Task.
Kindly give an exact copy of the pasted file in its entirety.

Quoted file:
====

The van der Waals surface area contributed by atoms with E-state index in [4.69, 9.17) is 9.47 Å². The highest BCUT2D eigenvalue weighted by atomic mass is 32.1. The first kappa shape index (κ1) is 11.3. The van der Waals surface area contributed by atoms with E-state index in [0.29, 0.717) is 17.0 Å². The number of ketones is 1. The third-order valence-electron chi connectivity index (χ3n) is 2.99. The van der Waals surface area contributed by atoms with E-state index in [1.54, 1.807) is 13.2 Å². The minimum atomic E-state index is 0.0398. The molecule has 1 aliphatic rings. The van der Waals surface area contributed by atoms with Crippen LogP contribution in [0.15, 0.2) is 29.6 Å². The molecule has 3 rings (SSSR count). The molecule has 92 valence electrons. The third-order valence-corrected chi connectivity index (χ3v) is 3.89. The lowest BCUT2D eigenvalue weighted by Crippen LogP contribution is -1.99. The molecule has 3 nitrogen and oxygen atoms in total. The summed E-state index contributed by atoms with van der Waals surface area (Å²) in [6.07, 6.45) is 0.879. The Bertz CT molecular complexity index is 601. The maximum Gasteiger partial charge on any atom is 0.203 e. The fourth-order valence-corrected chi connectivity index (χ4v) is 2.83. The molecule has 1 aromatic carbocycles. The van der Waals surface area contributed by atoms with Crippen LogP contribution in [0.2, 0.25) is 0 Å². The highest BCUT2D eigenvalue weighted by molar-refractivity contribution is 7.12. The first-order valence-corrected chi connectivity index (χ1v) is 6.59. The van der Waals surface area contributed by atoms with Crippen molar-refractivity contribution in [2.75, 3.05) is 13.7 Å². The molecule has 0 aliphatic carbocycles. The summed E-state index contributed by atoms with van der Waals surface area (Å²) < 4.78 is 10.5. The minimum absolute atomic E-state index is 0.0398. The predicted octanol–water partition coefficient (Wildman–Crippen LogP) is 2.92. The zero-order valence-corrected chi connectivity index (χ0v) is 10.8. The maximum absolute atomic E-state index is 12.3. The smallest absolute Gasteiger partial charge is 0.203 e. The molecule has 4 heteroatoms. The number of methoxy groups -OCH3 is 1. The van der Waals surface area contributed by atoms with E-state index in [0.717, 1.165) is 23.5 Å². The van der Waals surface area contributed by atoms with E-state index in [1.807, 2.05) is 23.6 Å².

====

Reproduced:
The van der Waals surface area contributed by atoms with E-state index in [4.69, 9.17) is 9.47 Å². The highest BCUT2D eigenvalue weighted by atomic mass is 32.1. The first kappa shape index (κ1) is 11.3. The van der Waals surface area contributed by atoms with E-state index in [0.29, 0.717) is 17.0 Å². The number of ketones is 1. The third-order valence-electron chi connectivity index (χ3n) is 2.99. The van der Waals surface area contributed by atoms with E-state index in [1.54, 1.807) is 13.2 Å². The minimum atomic E-state index is 0.0398. The molecule has 1 aliphatic rings. The van der Waals surface area contributed by atoms with Crippen LogP contribution in [0.15, 0.2) is 29.6 Å². The molecule has 3 rings (SSSR count). The molecule has 92 valence electrons. The third-order valence-corrected chi connectivity index (χ3v) is 3.89. The lowest BCUT2D eigenvalue weighted by Crippen LogP contribution is -1.99. The molecule has 3 nitrogen and oxygen atoms in total. The summed E-state index contributed by atoms with van der Waals surface area (Å²) in [6.07, 6.45) is 0.879. The Bertz CT molecular complexity index is 601. The maximum Gasteiger partial charge on any atom is 0.203 e. The fourth-order valence-corrected chi connectivity index (χ4v) is 2.83. The molecule has 1 aromatic carbocycles. The van der Waals surface area contributed by atoms with Crippen LogP contribution in [0.2, 0.25) is 0 Å². The highest BCUT2D eigenvalue weighted by molar-refractivity contribution is 7.12. The first-order valence-corrected chi connectivity index (χ1v) is 6.59. The van der Waals surface area contributed by atoms with Crippen molar-refractivity contribution in [2.75, 3.05) is 13.7 Å². The molecule has 0 aliphatic carbocycles. The summed E-state index contributed by atoms with van der Waals surface area (Å²) < 4.78 is 10.5. The minimum absolute atomic E-state index is 0.0398. The predicted octanol–water partition coefficient (Wildman–Crippen LogP) is 2.92. The zero-order valence-corrected chi connectivity index (χ0v) is 10.8. The maximum absolute atomic E-state index is 12.3. The smallest absolute Gasteiger partial charge is 0.203 e. The molecule has 4 heteroatoms. The number of methoxy groups -OCH3 is 1. The van der Waals surface area contributed by atoms with E-state index in [0.717, 1.165) is 23.5 Å². The van der Waals surface area contributed by atoms with E-state index in [1.807, 2.05) is 23.6 Å².